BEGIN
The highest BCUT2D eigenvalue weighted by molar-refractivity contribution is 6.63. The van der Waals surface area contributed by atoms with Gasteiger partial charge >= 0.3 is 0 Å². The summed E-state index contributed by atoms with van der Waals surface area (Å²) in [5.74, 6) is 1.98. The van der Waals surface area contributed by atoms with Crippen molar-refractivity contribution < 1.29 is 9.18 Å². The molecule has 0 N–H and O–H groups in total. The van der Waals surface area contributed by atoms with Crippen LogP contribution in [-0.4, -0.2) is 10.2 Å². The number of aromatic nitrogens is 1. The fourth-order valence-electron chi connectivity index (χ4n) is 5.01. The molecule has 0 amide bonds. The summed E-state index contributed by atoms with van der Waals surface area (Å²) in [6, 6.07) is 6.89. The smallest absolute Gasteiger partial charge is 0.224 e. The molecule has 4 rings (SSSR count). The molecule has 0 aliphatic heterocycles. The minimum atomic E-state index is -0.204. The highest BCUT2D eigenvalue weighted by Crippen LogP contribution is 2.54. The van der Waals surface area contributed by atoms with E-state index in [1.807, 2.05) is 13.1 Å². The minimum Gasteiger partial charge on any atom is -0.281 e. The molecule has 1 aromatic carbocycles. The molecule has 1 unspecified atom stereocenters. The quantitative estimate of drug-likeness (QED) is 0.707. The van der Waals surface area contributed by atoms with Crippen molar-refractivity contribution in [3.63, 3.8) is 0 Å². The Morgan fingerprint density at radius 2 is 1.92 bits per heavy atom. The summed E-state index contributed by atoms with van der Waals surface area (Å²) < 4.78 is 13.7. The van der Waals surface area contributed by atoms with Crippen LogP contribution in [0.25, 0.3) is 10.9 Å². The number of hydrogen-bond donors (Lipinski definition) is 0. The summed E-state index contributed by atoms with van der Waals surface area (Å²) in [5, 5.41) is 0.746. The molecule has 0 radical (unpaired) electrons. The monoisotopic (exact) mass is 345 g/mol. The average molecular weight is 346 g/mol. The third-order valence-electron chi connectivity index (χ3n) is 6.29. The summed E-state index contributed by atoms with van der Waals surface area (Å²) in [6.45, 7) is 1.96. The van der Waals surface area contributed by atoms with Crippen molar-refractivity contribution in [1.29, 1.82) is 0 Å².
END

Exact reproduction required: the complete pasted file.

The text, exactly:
The highest BCUT2D eigenvalue weighted by molar-refractivity contribution is 6.63. The van der Waals surface area contributed by atoms with Gasteiger partial charge >= 0.3 is 0 Å². The summed E-state index contributed by atoms with van der Waals surface area (Å²) in [5.74, 6) is 1.98. The van der Waals surface area contributed by atoms with Crippen molar-refractivity contribution < 1.29 is 9.18 Å². The molecule has 0 N–H and O–H groups in total. The van der Waals surface area contributed by atoms with Crippen LogP contribution in [-0.4, -0.2) is 10.2 Å². The number of aromatic nitrogens is 1. The fourth-order valence-electron chi connectivity index (χ4n) is 5.01. The molecule has 0 amide bonds. The summed E-state index contributed by atoms with van der Waals surface area (Å²) in [6, 6.07) is 6.89. The smallest absolute Gasteiger partial charge is 0.224 e. The molecule has 4 rings (SSSR count). The molecule has 0 aliphatic heterocycles. The minimum atomic E-state index is -0.204. The highest BCUT2D eigenvalue weighted by Crippen LogP contribution is 2.54. The van der Waals surface area contributed by atoms with E-state index in [1.807, 2.05) is 13.1 Å². The minimum Gasteiger partial charge on any atom is -0.281 e. The molecule has 1 aromatic carbocycles. The molecule has 1 unspecified atom stereocenters. The quantitative estimate of drug-likeness (QED) is 0.707. The van der Waals surface area contributed by atoms with Crippen molar-refractivity contribution in [3.63, 3.8) is 0 Å². The Morgan fingerprint density at radius 2 is 1.92 bits per heavy atom. The summed E-state index contributed by atoms with van der Waals surface area (Å²) < 4.78 is 13.7. The van der Waals surface area contributed by atoms with Crippen LogP contribution in [0.25, 0.3) is 10.9 Å². The number of hydrogen-bond donors (Lipinski definition) is 0. The summed E-state index contributed by atoms with van der Waals surface area (Å²) in [5, 5.41) is 0.746. The molecule has 0 radical (unpaired) electrons. The monoisotopic (exact) mass is 345 g/mol. The average molecular weight is 346 g/mol. The third-order valence-electron chi connectivity index (χ3n) is 6.29. The summed E-state index contributed by atoms with van der Waals surface area (Å²) in [6.45, 7) is 1.96. The van der Waals surface area contributed by atoms with Crippen molar-refractivity contribution in [1.29, 1.82) is 0 Å².